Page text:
Friday, May 27, 2011

A mature to be

(Published in Magnificent- April 2011)

Back in August, 2009 I was at the AUC studying the principles of voice coaching and TV presenting. Back then radio hosting and writing were my ultimate goals; they were the dream that forced me out of bed each morning and had me cursing every sunset that came by. On the very last session, the instructor- as promised- sat us all down to give her final feedback and honest advice. We were anxiously fetching for flattery and kind remarks to complement all the hard work we’ve put to ace our challenges. Being the sincere self she’s known to be, Dr. Maha tried her best to deliver her thoughts without embarrassing or de-motivating anyone.
I was expecting her comments to be limited to voice tones, facial expressions and body language when she surprised us all with her graver remarks. She was addressing characteristics that affected the way we talked, acted and reacted. She told me that I, for some odd reason, come off as the shy girl. She told Hossam, that he needs to lighten up his seriousness. She told Heba that she doesn’t need to smile because she already has a friendly face. And then she turned to Nancy; her voice changed, she was now speaking as a mother rather than an instructor. Throughout the course, she kept on telling her that she would be an excellent TV presenter for kids, which drove Nancy crazy because she wanted to be taken seriously, yet, no matter how hard she tried she always came off childish and funny. It was then that Dr. Maha uttered a word that I never thought could affect someone that much. Maturity! Her advice for Nancy was to work a lot, to read a lot, to gain as much experience as she can to become more mature!

At that very moment, maturity was more of a sign to me than just a random remark. That was- and shockingly still is- exactly what I’m missing. I had just turned 22; I was two and a half months pregnant; I was keeping it a secret from almost everyone and I was living in denial! The pregnancy news hit me by storm; it was as if betraying my own dream; a brick wall that I cannot destroy nor cross over. And I kept saying I’m not ready to be a mother; I don’t have what it takes to be a good mother. And it’s true! I was not patient; I was not, by any means, into kids; and I had too much on my plate at that time to simply shut off or make room for what’s about to come. But the truth is I was scared, terrified actually to raise another human being while I, myself, am not done growing up.

It is such a huge transition being married with a kid; before when I was about to go to college, I never felt it was that big of a difference because I still lived with my parents, I still had to study, I still panicked during finals and I still had to wake up at 7:00am! Yet, only one factor was changed and I was never overwhelmed or horrified. But with marriage you become responsible for everything, starting with managing the house all the way to safety and cleaning, that of course and the fact that for the first time in my life I was living with a boy!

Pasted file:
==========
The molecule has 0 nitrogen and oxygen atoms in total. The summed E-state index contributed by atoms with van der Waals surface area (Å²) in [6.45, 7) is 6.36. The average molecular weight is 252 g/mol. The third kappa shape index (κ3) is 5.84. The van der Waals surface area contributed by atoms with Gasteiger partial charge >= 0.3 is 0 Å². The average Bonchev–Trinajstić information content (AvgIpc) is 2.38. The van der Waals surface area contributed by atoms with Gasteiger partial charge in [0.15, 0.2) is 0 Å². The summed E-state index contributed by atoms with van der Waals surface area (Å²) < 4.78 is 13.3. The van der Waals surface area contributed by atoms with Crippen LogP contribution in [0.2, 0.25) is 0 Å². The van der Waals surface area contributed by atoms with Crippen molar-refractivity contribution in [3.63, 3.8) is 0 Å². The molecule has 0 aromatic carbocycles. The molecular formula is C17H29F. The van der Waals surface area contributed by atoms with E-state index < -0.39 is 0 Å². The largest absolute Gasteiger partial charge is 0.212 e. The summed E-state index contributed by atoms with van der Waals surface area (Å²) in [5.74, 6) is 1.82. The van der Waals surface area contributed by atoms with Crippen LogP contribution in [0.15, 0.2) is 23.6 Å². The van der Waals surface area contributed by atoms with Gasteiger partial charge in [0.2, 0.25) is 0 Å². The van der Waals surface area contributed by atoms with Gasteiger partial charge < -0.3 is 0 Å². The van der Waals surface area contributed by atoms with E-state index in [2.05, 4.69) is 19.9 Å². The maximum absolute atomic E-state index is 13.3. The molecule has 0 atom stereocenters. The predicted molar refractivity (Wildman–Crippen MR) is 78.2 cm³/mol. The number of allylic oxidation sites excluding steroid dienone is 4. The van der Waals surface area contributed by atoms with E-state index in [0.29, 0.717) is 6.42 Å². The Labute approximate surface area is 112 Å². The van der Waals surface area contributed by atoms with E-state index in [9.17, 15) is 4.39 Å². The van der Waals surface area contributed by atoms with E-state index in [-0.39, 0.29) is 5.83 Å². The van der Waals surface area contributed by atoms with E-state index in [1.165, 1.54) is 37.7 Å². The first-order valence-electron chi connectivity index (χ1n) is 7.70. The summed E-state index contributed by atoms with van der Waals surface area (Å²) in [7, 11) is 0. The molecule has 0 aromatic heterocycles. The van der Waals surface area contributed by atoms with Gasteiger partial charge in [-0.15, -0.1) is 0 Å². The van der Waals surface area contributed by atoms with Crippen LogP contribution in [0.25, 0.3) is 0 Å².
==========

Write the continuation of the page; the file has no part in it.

Exactly one month after coming home from what I can only call a luxurious honeymoon I found out I was pregnant, and my life started to shatter right in front of me. No more published articles, no more radio shows let alone the possibility of a TV show- because who would want to hire a bloating mum to be- and definitely no more clubs and long late-night dinners with super cool friends who have nothing to worry about. Back then, I thought of those nine months as eternity as if I would always be nothing but a pregnant blob. I just couldn’t see a life for me after having a baby and I kept on waking every night to the same nightmare of being an ugly, boring, fat, 40-year old housewife who has wasted her life doing absolutely nothing.
I was totally alone in this pregnancy; I had to rely on books, internet, my mum’s narration of her tales with what seemed to be a sillier version of me and other mums, who I can tell you now since my son is about to complete his twelfth month were lying straight to my face with the whole motherhood is a blessing story. Allow me to tell you what motherhood really is; it’s being on call 24/7, never having a fixed schedule; it’s to live your life day by day, when plans almost never fall into action. Motherhood means giving up on your wishes to meet your baby’s fierce demands. It’s not sleeping at night for weeks and in my case probably for another year. It’s to put your personal life on hold until your baby sleeps and when he does you spend it hoping his nap would last for at least an hour. It’s a constant sense of guilt and question whether you’re doing everything you can to provide a happy healthy home. It’s playing calm and patient when all you want to do is scream and run away. It’s never having a quite time let alone a quality time. Motherhood knows none of an “I” it’s always he, she or they. That is the ugly truth about motherhood, in some ways it is truly a blessing but most of the time it’s none stop work.

I learnt that the hard way and still to this day I wonder how every woman went through it and survived. I wonder how they get everything done without falling apart and yes I envy those who are still single and not looking. I envy their ability to sleep late on weekends and have a fun night out whenever they want. I’m still waiting for me to adapt, to mature and suck it up. I have a long road ahead of me and a lot of barriers I have to cross. But I can tell you this for now, being a mum is a huge life changing experience even if I’m, at the time being, still struggling, I know deep down that one day I’d wake up a new, improved and hopefully a more mature me…

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